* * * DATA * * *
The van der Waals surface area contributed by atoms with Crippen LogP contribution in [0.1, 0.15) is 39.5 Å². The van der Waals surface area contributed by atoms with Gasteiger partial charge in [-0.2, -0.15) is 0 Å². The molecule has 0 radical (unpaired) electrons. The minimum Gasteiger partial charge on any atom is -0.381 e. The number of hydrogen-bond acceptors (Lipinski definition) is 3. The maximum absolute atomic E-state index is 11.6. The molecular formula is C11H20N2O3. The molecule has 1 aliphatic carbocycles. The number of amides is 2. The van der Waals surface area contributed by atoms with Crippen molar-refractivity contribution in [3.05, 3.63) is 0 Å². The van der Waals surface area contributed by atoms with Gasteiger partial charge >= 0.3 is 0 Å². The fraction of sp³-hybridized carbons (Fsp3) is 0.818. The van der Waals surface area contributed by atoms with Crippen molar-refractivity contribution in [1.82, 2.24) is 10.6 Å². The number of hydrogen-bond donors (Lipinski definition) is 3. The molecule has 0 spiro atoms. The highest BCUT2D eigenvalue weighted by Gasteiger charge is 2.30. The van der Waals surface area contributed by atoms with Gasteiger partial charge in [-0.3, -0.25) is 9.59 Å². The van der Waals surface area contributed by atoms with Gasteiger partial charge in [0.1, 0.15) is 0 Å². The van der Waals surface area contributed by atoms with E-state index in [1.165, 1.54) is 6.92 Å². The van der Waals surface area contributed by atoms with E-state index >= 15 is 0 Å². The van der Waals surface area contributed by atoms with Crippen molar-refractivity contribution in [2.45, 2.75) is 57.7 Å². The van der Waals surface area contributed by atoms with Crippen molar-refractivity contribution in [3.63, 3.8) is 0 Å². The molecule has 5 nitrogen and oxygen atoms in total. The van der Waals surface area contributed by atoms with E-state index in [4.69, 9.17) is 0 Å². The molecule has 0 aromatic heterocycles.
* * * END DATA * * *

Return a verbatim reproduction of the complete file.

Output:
The van der Waals surface area contributed by atoms with Crippen LogP contribution in [0.1, 0.15) is 39.5 Å². The van der Waals surface area contributed by atoms with Gasteiger partial charge in [-0.2, -0.15) is 0 Å². The molecule has 0 radical (unpaired) electrons. The minimum Gasteiger partial charge on any atom is -0.381 e. The number of hydrogen-bond acceptors (Lipinski definition) is 3. The maximum absolute atomic E-state index is 11.6. The molecular formula is C11H20N2O3. The molecule has 1 aliphatic carbocycles. The number of amides is 2. The van der Waals surface area contributed by atoms with Crippen molar-refractivity contribution in [3.05, 3.63) is 0 Å². The van der Waals surface area contributed by atoms with Gasteiger partial charge >= 0.3 is 0 Å². The fraction of sp³-hybridized carbons (Fsp3) is 0.818. The van der Waals surface area contributed by atoms with Crippen molar-refractivity contribution in [1.82, 2.24) is 10.6 Å². The number of hydrogen-bond donors (Lipinski definition) is 3. The molecule has 0 spiro atoms. The highest BCUT2D eigenvalue weighted by Gasteiger charge is 2.30. The van der Waals surface area contributed by atoms with Gasteiger partial charge in [-0.3, -0.25) is 9.59 Å². The van der Waals surface area contributed by atoms with Gasteiger partial charge in [0.1, 0.15) is 0 Å². The van der Waals surface area contributed by atoms with E-state index in [1.165, 1.54) is 6.92 Å². The van der Waals surface area contributed by atoms with E-state index >= 15 is 0 Å². The van der Waals surface area contributed by atoms with Crippen molar-refractivity contribution in [2.45, 2.75) is 57.7 Å². The van der Waals surface area contributed by atoms with Crippen molar-refractivity contribution in [3.63, 3.8) is 0 Å². The molecule has 5 nitrogen and oxygen atoms in total. The van der Waals surface area contributed by atoms with E-state index in [4.69, 9.17) is 0 Å². The molecule has 0 aromatic heterocycles.